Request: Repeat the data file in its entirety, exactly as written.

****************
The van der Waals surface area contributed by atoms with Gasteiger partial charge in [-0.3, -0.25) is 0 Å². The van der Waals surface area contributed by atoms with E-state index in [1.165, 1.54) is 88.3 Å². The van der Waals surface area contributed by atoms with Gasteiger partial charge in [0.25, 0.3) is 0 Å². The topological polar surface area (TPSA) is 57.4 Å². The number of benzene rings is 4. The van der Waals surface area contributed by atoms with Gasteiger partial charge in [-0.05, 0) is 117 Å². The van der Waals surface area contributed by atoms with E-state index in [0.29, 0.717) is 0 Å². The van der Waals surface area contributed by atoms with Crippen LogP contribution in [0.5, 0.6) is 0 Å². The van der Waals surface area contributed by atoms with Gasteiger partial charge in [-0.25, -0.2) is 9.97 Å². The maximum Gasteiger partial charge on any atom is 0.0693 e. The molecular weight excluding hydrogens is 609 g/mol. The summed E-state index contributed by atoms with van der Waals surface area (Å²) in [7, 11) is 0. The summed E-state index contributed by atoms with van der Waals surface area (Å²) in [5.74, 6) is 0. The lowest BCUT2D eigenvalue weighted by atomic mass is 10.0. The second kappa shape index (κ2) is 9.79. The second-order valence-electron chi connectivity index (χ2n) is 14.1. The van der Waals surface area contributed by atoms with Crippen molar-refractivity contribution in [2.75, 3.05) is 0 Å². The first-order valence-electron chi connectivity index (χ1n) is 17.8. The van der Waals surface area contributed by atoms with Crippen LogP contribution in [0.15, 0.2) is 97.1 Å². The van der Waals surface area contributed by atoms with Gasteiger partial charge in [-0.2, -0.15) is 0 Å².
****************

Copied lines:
The van der Waals surface area contributed by atoms with Gasteiger partial charge in [-0.3, -0.25) is 0 Å². The van der Waals surface area contributed by atoms with E-state index in [1.165, 1.54) is 88.3 Å². The van der Waals surface area contributed by atoms with Gasteiger partial charge in [0.25, 0.3) is 0 Å². The topological polar surface area (TPSA) is 57.4 Å². The number of benzene rings is 4. The van der Waals surface area contributed by atoms with Gasteiger partial charge in [-0.05, 0) is 117 Å². The van der Waals surface area contributed by atoms with E-state index in [0.29, 0.717) is 0 Å². The van der Waals surface area contributed by atoms with Crippen LogP contribution in [0.5, 0.6) is 0 Å². The van der Waals surface area contributed by atoms with Gasteiger partial charge in [-0.25, -0.2) is 9.97 Å². The maximum Gasteiger partial charge on any atom is 0.0693 e. The molecular weight excluding hydrogens is 609 g/mol. The summed E-state index contributed by atoms with van der Waals surface area (Å²) in [7, 11) is 0. The summed E-state index contributed by atoms with van der Waals surface area (Å²) in [5.74, 6) is 0. The lowest BCUT2D eigenvalue weighted by atomic mass is 10.0. The second kappa shape index (κ2) is 9.79. The second-order valence-electron chi connectivity index (χ2n) is 14.1. The van der Waals surface area contributed by atoms with Crippen molar-refractivity contribution in [2.75, 3.05) is 0 Å². The first-order valence-electron chi connectivity index (χ1n) is 17.8. The van der Waals surface area contributed by atoms with Crippen LogP contribution in [0.15, 0.2) is 97.1 Å². The van der Waals surface area contributed by atoms with Gasteiger partial charge in [-0.2, -0.15) is 0 Å².